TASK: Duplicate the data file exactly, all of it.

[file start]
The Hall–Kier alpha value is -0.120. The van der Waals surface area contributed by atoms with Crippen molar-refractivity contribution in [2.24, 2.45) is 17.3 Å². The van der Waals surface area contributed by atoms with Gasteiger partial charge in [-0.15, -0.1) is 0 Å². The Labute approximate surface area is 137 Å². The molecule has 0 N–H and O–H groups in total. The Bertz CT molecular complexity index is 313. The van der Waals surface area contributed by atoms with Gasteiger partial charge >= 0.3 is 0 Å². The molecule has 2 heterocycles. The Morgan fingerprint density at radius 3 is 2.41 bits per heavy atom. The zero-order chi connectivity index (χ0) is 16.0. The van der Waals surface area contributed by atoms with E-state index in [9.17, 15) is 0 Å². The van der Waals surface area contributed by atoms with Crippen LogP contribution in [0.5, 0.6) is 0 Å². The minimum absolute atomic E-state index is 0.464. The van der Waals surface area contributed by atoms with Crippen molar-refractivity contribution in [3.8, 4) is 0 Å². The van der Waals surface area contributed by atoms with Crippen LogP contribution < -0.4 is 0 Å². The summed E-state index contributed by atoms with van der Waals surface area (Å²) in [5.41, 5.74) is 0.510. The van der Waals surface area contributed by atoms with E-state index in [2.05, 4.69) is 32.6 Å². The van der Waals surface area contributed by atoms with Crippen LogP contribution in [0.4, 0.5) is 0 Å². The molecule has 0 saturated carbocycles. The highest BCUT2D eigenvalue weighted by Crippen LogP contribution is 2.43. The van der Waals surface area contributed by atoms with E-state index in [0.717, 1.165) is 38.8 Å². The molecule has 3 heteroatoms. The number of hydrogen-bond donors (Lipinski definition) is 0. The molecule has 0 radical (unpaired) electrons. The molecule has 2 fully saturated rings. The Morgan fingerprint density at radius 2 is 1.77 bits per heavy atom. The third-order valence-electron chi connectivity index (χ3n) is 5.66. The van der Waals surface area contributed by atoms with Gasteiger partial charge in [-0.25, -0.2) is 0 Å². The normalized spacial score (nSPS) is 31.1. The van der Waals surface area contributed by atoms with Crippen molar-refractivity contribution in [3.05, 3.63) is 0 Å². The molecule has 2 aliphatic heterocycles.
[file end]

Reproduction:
The Hall–Kier alpha value is -0.120. The van der Waals surface area contributed by atoms with Crippen molar-refractivity contribution in [2.24, 2.45) is 17.3 Å². The van der Waals surface area contributed by atoms with Gasteiger partial charge in [-0.15, -0.1) is 0 Å². The Labute approximate surface area is 137 Å². The molecule has 0 N–H and O–H groups in total. The Bertz CT molecular complexity index is 313. The van der Waals surface area contributed by atoms with Gasteiger partial charge >= 0.3 is 0 Å². The molecule has 2 heterocycles. The Morgan fingerprint density at radius 3 is 2.41 bits per heavy atom. The zero-order chi connectivity index (χ0) is 16.0. The van der Waals surface area contributed by atoms with E-state index in [9.17, 15) is 0 Å². The van der Waals surface area contributed by atoms with Crippen LogP contribution in [0.5, 0.6) is 0 Å². The minimum absolute atomic E-state index is 0.464. The van der Waals surface area contributed by atoms with Crippen molar-refractivity contribution in [3.8, 4) is 0 Å². The van der Waals surface area contributed by atoms with Crippen LogP contribution < -0.4 is 0 Å². The summed E-state index contributed by atoms with van der Waals surface area (Å²) in [5.41, 5.74) is 0.510. The van der Waals surface area contributed by atoms with E-state index in [2.05, 4.69) is 32.6 Å². The van der Waals surface area contributed by atoms with Crippen LogP contribution in [0.4, 0.5) is 0 Å². The molecule has 0 saturated carbocycles. The highest BCUT2D eigenvalue weighted by Crippen LogP contribution is 2.43. The van der Waals surface area contributed by atoms with E-state index in [0.717, 1.165) is 38.8 Å². The molecule has 3 heteroatoms. The number of hydrogen-bond donors (Lipinski definition) is 0. The molecule has 0 radical (unpaired) electrons. The molecule has 2 fully saturated rings. The Morgan fingerprint density at radius 2 is 1.77 bits per heavy atom. The third-order valence-electron chi connectivity index (χ3n) is 5.66. The van der Waals surface area contributed by atoms with Gasteiger partial charge in [-0.25, -0.2) is 0 Å². The normalized spacial score (nSPS) is 31.1. The van der Waals surface area contributed by atoms with Crippen molar-refractivity contribution in [3.05, 3.63) is 0 Å². The molecule has 2 aliphatic heterocycles.